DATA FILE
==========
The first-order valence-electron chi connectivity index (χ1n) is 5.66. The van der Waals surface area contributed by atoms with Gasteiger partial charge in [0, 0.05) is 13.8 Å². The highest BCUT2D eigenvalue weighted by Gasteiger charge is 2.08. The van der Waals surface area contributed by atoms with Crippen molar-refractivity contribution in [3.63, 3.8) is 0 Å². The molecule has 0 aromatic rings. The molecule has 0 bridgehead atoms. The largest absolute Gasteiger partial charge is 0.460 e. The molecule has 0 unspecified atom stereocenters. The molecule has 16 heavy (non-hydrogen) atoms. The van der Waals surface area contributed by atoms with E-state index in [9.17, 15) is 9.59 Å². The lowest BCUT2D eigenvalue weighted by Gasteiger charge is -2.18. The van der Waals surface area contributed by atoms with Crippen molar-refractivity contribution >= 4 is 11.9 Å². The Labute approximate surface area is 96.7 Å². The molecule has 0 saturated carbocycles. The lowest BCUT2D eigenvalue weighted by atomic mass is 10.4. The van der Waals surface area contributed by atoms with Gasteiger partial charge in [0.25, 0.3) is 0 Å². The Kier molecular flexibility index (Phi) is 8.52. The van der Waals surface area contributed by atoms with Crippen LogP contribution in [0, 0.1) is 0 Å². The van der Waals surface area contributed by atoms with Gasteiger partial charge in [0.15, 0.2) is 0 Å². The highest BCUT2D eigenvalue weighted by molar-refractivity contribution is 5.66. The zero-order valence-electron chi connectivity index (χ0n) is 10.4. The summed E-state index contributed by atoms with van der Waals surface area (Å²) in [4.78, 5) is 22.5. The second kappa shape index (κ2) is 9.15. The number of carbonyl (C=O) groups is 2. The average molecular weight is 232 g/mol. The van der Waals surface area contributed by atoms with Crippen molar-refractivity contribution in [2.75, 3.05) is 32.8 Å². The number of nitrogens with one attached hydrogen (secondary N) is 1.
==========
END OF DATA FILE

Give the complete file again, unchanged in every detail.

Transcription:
The first-order valence-electron chi connectivity index (χ1n) is 5.66. The van der Waals surface area contributed by atoms with Gasteiger partial charge in [0, 0.05) is 13.8 Å². The highest BCUT2D eigenvalue weighted by Gasteiger charge is 2.08. The van der Waals surface area contributed by atoms with Crippen molar-refractivity contribution in [3.63, 3.8) is 0 Å². The molecule has 0 aromatic rings. The molecule has 0 bridgehead atoms. The largest absolute Gasteiger partial charge is 0.460 e. The molecule has 0 unspecified atom stereocenters. The molecule has 16 heavy (non-hydrogen) atoms. The van der Waals surface area contributed by atoms with E-state index in [9.17, 15) is 9.59 Å². The lowest BCUT2D eigenvalue weighted by Gasteiger charge is -2.18. The van der Waals surface area contributed by atoms with Crippen molar-refractivity contribution >= 4 is 11.9 Å². The Labute approximate surface area is 96.7 Å². The molecule has 0 saturated carbocycles. The lowest BCUT2D eigenvalue weighted by atomic mass is 10.4. The van der Waals surface area contributed by atoms with Gasteiger partial charge in [0.25, 0.3) is 0 Å². The Kier molecular flexibility index (Phi) is 8.52. The van der Waals surface area contributed by atoms with Crippen LogP contribution in [0, 0.1) is 0 Å². The van der Waals surface area contributed by atoms with Gasteiger partial charge in [0.15, 0.2) is 0 Å². The highest BCUT2D eigenvalue weighted by molar-refractivity contribution is 5.66. The zero-order valence-electron chi connectivity index (χ0n) is 10.4. The summed E-state index contributed by atoms with van der Waals surface area (Å²) in [4.78, 5) is 22.5. The second kappa shape index (κ2) is 9.15. The number of carbonyl (C=O) groups is 2. The average molecular weight is 232 g/mol. The van der Waals surface area contributed by atoms with Crippen molar-refractivity contribution in [2.75, 3.05) is 32.8 Å². The number of nitrogens with one attached hydrogen (secondary N) is 1.